As summer progressed a year ago, Clint Bowyer's career was at a crossroads. And he knew it.
Had it been entirely up to him, his first choice would have been to maintain the status quo. He had been discovered by Richard Childress and wanted to remain driving for Richard Childress Racing.
It wasn't until September that it occurred to him, with a sense of finality, that circumstances weren't going to allow that to happen. Looming as part of those circumstances was that the folks at Michael Waltrip Racing wanted Bowyer to come drive for them, and they were pushing their sales pitch hard.
Bowyer was merely a piece of the larger puzzle MWR was attempting to construct, but he was an important piece. Also agreeing to come to MWR from RCR at roughly the same time was Scott Miller, who became MWR's competition director. About a month later, the deal was finalized to bring in Mark Martin, who drives on a part-time basis but dishes out valuable veteran advice full-time.
Michael Waltrip, who co-owns the team that bears his name along with investor Rob Kauffman, felt all along, however, that Bowyer was more or less the linchpin to the movement toward huge improvement. Waltrip wanted a young, marquee driver in the seat previously occupied by the steady, loyal-but-older and far-less flashy David Reutimann. Basically, Waltrip had to talk Bowyer into it -- and Sunday on the road course at Sonoma, where Bowyer won in the No. 15 Toyota for MWR, owner and driver rightly rejoiced in the most visible fruits of their mutual labor yet.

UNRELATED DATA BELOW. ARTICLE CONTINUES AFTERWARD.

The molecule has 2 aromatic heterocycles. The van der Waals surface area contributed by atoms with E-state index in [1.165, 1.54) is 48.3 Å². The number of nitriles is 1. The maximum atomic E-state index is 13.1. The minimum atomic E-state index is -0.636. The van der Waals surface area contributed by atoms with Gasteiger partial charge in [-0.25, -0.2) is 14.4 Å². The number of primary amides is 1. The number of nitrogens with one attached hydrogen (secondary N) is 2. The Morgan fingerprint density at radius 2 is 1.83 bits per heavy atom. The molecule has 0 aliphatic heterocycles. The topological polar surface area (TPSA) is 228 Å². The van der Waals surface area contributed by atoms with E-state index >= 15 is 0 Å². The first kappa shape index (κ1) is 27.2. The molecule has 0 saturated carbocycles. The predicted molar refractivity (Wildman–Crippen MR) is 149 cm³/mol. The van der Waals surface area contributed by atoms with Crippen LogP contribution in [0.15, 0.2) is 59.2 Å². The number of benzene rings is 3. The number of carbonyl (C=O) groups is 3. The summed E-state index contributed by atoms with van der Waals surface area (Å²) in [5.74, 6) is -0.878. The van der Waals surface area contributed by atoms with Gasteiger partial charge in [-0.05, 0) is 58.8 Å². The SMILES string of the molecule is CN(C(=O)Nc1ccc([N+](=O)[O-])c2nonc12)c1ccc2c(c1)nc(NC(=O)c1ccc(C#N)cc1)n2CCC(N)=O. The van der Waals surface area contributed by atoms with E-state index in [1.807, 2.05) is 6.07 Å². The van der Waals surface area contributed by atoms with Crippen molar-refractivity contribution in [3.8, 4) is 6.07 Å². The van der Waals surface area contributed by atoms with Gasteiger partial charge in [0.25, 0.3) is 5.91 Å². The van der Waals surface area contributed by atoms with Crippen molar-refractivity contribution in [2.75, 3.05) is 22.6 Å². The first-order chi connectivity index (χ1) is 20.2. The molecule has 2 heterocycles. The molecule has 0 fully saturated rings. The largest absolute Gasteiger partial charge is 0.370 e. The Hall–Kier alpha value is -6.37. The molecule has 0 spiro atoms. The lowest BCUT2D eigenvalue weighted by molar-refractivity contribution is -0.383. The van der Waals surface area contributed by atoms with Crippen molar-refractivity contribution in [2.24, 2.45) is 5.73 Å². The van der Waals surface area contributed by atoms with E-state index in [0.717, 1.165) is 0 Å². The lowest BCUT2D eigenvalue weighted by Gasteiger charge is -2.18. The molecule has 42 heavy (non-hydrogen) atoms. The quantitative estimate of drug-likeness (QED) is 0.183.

"Thanks to Clint for [taking] the risk, for taking the leap of faith. I'm glad he's able to be here today," Waltrip said afterward.
Bowyer added, "I'm proud of everybody at MWR for making this happen. What a wonderful opportunity at this stage in my career to make this jump [to a new team] and make it work."
Two paths meet
For a guy whose background is steeped in racing late models on dirt in the Midwest, Bowyer has been surprisingly stout on the tricky 1.99-mile road course at Sonoma ever since he burst onto the Sprint Cup Series scene in 2006 as a full-time driver of Chevrolets for RCR. Bowyer had caught the Childress' eye in 2003, when he finished second in an ARCA race at Nashville. From there it was a meteoric rise to NASCAR's top national touring series.
When Bowyer essentially became a free agent as the final year of his RCR contract wound down last summer, he was a hot commodity. Richard Petty Motorsports pursued him, as did MWR. But in truth, he really wanted to stay at RCR.
That's what was comfortable to him, and he knew Childress believed in him. Jumping to another team, driving for another manufacturer and owner, would indeed be a calculated risk. Bowyer had to decide if it was worth taking, along with the boatload of money the others would offer.
Waltrip recalled how Bowyer signed his new contract with MWR on a Tuesday and how the driver came calling with a hard question for him on Wednesday.
"Y'all do a good job off the track. But can you give me some cars I could win with?" Bowyer wanted to know.
"Yeah," Waltrip said. "We'll do just that."